Abstract art by the slipway
My office is located in a majestic building in Valletta which through the centuries has served as an Auberge of the Italian Knights of Malta, a clinic, a museum, a court of law and a post office. It is built in the old style with an ornate entrance, thick walls, high, vaulted ceilings and a huge courtyard which provides it with light and ventilation. The corridors surrounding the courtyard in the ground floor are used as an exhibition space for a variety of established and budding local and foreign artists.
The exhibitions vary in style with most contemporary efforts delving into the greatly misunderstood medium of abstract art which evokes strong and opposing feelings ranging from admiration to revulsion by the numerous visitors to these exhibitions, myself included.
It was with these thoughts in mind that I recently stopped to observe and appreciate some abstract pieces of art which were not in a formal exhibition space or venue, but down by the slipway in St. Julians Bay on mainland Malta. The medium was wood and the paint oil-based and consisted of a number of inter-related panels with a light-blue background and various patches of a bright red which possessed a very effective sanding effect to blur them into their blue background.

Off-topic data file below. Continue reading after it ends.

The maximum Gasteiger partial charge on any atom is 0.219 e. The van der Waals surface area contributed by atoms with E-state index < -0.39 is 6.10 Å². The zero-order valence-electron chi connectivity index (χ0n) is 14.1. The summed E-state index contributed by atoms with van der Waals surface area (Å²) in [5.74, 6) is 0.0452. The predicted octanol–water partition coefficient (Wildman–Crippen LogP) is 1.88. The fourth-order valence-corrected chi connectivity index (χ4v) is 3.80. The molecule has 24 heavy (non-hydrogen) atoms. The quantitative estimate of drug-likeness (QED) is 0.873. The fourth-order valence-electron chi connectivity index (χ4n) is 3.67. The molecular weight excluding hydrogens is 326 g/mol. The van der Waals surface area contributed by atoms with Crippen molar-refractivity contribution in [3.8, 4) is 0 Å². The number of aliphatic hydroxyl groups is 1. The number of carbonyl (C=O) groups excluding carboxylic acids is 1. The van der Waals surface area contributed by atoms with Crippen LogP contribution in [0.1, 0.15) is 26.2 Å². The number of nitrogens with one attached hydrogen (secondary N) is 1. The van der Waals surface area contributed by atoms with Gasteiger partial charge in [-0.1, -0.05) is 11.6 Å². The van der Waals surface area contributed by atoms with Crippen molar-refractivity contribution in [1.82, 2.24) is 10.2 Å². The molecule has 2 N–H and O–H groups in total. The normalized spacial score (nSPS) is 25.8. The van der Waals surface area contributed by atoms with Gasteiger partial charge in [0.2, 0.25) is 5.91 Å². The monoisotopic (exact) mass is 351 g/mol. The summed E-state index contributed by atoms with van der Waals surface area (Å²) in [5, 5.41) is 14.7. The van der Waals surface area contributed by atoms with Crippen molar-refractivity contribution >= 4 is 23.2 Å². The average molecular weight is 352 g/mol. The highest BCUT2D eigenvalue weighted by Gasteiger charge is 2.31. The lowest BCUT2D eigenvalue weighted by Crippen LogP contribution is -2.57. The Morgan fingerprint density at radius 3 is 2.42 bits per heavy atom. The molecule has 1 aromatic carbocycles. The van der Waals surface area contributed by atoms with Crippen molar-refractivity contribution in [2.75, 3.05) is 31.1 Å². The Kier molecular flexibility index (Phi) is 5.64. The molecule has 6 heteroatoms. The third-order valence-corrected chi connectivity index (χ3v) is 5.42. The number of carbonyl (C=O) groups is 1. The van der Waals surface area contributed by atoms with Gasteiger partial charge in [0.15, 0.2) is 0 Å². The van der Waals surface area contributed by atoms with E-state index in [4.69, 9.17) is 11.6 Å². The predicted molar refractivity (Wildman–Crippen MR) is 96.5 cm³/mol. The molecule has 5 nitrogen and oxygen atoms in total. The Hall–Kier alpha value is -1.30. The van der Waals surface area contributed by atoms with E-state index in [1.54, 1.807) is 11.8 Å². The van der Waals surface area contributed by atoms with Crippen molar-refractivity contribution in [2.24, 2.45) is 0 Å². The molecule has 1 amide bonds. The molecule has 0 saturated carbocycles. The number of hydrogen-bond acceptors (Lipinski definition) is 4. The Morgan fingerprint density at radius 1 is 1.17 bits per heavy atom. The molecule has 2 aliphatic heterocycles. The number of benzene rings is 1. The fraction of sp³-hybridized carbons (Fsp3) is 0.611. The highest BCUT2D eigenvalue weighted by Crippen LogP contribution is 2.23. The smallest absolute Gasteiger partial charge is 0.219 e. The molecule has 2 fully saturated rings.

As there was no one around I took the liberty to observe the artwork at close quarters and was even able to take a number of close-up pictures of the intriguing patterns. The attached photos are my three best examples of what I found to be a very pleasant set of inter-related compositions whose sheer abstract nature is as original as it is random.
At this stage you may very justifiably ask why was such art being displayed unattended near a slipway in a fishing village-cum-tourist resort? The unexpected answer to this is that the subject was none other than a luzzu fishing boat on dry land undergoing repairs before a fresh paint job! An anti-climatic ending to this short story perhaps, but in my opinion, still a good example of abstract art by an unknown and unwitting boatman which to my mind equates, or even supersedes, some of the exhibited artwork I experience when at the office.